Takeaway one: Partnerships beget partnerships, or 1+1=3
      In this PhilanTopic interview, Coletta notes that not only is ArtPlace a partnership, but that they look to fund pre-existing partnerships and collaborations to maximize return on investment. "We're looking for places where there are...real partnerships among artists and other organizations. So when you look at the outcomes, you can imagine one plus one equaling three." Or how about a 24x return on investment? ArtPlace provided NYC's PS109, which I wrote about last week, with $1 million in funding. That sounds like quite a bundle, right? Not compared to the $24 million in tax credits that PS109 received from New York City Department of Housing Preservation and Development. I noted this huge amount last week, but according to the Artspace, the developer behind PS109, it's unlikely they would have received this amount without ArtPlace's backing. (Note: Thanks to Ian David Moss at Createquity for linking to the PhilanTopic interview and for noting the massive return on investment at PS109.)
      Not only does this example already speak to the huge potential for success in ArtPlace's model but it also confirms an argument arts advocates have long made in favor of government arts funding- it's so highly leveraged because of matching grants that the return on investment is astronomical. For example, according to Americans for the Arts, NEA dollars leverage, on average, at least seven dollars for every dollar in a grant - a terrific return on investment for federal money.

Takeaway two: ArtPlace strives to be essential to its communities
      "I think what makes creative placemaking and ArtPlace so important is that it's not an add-on. It's not a nice to-do. It really becomes an essential part of a community's economic success." Here's another quote from Coletta that speaks to why ArtPlace is unusually exciting in the realm of arts funding and economic development. Like STEAM, ArtPlace is not a well intended, nice initiative that might help create a few jobs here or there, or bring a few more dollars to a severely impoverished community. Because it leverages funds and reinforces pre-existing projects to maximize impact, and because it is based on proven economic methods (Coletta is the former director of CEOs for Cities- she knows her stuff) there is real potential for change. Considering their funding as essential to a community is not just a financial investment but a commitment to success as well.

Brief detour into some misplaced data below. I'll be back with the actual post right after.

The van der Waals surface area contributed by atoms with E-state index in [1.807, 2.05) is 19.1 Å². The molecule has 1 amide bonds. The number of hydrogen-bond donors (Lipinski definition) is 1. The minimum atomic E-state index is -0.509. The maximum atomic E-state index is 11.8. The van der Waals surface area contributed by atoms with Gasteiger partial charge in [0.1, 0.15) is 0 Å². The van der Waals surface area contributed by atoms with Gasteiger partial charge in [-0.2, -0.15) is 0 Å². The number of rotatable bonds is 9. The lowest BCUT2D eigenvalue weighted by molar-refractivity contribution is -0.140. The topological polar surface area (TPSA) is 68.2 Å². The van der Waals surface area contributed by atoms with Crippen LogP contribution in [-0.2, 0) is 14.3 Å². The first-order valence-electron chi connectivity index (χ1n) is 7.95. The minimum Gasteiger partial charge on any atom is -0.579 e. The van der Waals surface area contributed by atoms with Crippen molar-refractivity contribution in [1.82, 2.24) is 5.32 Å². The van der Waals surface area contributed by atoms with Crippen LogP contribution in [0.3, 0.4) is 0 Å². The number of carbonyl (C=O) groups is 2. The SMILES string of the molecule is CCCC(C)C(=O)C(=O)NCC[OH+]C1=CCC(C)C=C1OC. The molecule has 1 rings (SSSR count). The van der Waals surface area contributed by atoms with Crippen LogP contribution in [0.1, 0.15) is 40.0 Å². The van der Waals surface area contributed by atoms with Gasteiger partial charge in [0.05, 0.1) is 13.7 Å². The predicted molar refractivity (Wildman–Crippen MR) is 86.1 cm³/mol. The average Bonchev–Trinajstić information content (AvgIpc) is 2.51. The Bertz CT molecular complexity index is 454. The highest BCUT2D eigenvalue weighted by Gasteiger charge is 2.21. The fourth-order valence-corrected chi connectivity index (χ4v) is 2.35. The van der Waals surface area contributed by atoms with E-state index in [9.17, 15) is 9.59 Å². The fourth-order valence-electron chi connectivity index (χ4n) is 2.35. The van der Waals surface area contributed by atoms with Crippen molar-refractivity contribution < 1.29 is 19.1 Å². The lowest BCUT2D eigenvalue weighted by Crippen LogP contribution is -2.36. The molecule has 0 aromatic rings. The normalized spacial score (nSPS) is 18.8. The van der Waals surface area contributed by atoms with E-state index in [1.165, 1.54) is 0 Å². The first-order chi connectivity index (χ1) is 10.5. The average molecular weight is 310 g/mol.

Takeaway three: ArtPlace could be a boon to arts and cultural funding
     Finally, Coletta also told PhilanTopic that if ArtPlace is widely successful it could help encourage more funding of arts and culture across the board.  "We believe that if we can demonstrate that investing in the arts in this way actually does contribute to vibrancy and to changing the trajectory of a place, that will result in a whole lot more money for arts and culture." Of course it's too early to tell, but PS109's early success bodes well for ArtPlace's ability to generate more dollars, and more culture, in its grantee communities. The idea that it could attract more arts funding too is an exciting bonus!

All of this is a long way of stating the obvious - I believe in ArtPlace's potential to change places for the better, and I can't wait to see what they can accomplish down the line, in New York, Detroit, South Dakota, and beyond!

For further reading check out the terrific PhilanTopic interview with Coletta as well as her post on the NEA's Art Works blog.

Do you have any further questions about ArtPlace- or projects you'd like to see explored down the road? Let me know in the comments!